Fertilizers are responsible for over half of global food production, but there are areas in world with nutrient deficiency and other areas of nutrient excess.
Managing mineral plant nutrients requires careful application of science and skill to meet production, environmental, and social goals.
Saturday, September 29, 2012
Urea-Ammonium Nitrate Fertilizer
solutions or fluid fertilizers are popular in many areas because they are safe
to handle, convenient to mix with other nutrients and chemicals, and are easily
applied. A solution of urea [CO(NH2)2] and ammonium nitrate [NH4NO3] containing between 28 and 32% N is the most popular
N fluid fertilizer.
nitrate (UAN) fertilizer is relatively simple to produce. A heated solution
containing dissolved urea is mixed with a heated solution of ammonium nitrate
to make a clear liquid fertilizer. Half of the total N comes from the urea
solution and half from the ammonium nitrate solution. UAN is made in batches in
some facilities or in a continual process in others. No emissions or waste
products occur during mixing.
Since UAN is a
concentrated N solution, its solubility increases as the temperature rises. To
prevent the N components from precipitating as crystals, UAN solutions are made
more dilute in regions with cold winter temperatures. Therefore, the N
concentration in commercial UAN fertilizers will vary from 28% N to 32% N
depending on geography. A corrosion inhibitor is usually added to the final
solution to protect the steel in storage tanks.
UAN fluid fertilizer
Properties: 28% N30% N32%
Composition (% by
Ammonium Nitrate 40 42
Urea 30 33 35
Water 30 25 20
Salt-out temp (ºC) -18 -10 -2
Solution pH - - - - approximately 7 - - - -
Solutions of UAN are widely
used as a source of N for plant nutrition. The NO3-
portion (25% of the total N) is immediately available for plant uptake. The NH4+
fraction (25% of the total N) can also be assimilated directly by most plants,
but is rapidly oxidized by soil bacteria to form NO3-.
The remaining urea portion (50% of the total N) is hydrolyzed by soil enzymes
to form NH4+, which is subsequently transformed to NO3-
in most soil conditions.
Fluid fertilizer application
Solutions of UAN are extremely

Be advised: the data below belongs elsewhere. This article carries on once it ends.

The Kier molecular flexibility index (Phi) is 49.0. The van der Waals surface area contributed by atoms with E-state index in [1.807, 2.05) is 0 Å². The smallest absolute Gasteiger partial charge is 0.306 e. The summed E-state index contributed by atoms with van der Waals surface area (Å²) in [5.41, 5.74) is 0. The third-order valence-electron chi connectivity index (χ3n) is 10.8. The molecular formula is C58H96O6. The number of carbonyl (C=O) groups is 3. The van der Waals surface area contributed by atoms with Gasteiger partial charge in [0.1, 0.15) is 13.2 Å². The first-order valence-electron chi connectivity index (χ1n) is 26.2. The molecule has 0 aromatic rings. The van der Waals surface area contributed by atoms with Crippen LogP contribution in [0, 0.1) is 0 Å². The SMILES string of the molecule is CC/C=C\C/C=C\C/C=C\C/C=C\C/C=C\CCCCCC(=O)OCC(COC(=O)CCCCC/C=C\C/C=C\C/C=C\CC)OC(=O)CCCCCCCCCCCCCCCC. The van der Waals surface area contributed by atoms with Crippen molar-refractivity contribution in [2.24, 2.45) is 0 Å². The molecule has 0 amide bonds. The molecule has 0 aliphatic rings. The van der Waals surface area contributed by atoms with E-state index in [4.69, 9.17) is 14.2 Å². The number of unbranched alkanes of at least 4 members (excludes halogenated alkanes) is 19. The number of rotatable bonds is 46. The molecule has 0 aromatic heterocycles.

versatile as a source of plant nutrition. Due to its chemical properties,
UAN is compatible with many other nutrients and agricultural
chemicals, and is frequently mixed with solutions containing P, K, and
other essential plant nutrients. Fluid fertilizers can be blended to
precisely meet the specific needs of a soil or crop.
UAN solutions are commonly injected
into the soil beneath the surface, sprayed onto the soil surface, dribbled as a
band onto the surface, added to irrigation water, or sprayed onto plant leaves
as a source of foliar nutrition. However, UAN may damage foliage if
sprayed directly on some plants, so dilution with water may be needed.
UAN applied with fertigation
makes an excellent source of N nutrition for plants. However, since half of the
total N is present as urea, extra management may be required to avoid volatile
losses. When UAN remains on the surface of the soil for extended periods (a few
days), soil enzymes will convert the urea to NH4+, a portion of which can be lost as
ammonia gas. Therefore, UAN should not remain on the soil surface for more than
a few days in order to avoid significant loss. Inhibitors that slow these N
transformations are sometimes added. When UAN is first applied to soil, the
urea and the NO3- molecules will move freely
with water in the soil. The NH4+ will be retained in the soil where it first contacts
cation exchange sites on clay or organic matter. Within 2 to 10 days, most of
the urea will be converted to NH4+ and no longer be mobile. The originally added NH4+ plus the NH4+ coming from urea will
eventually be converted to NO3- by soil microorganisms.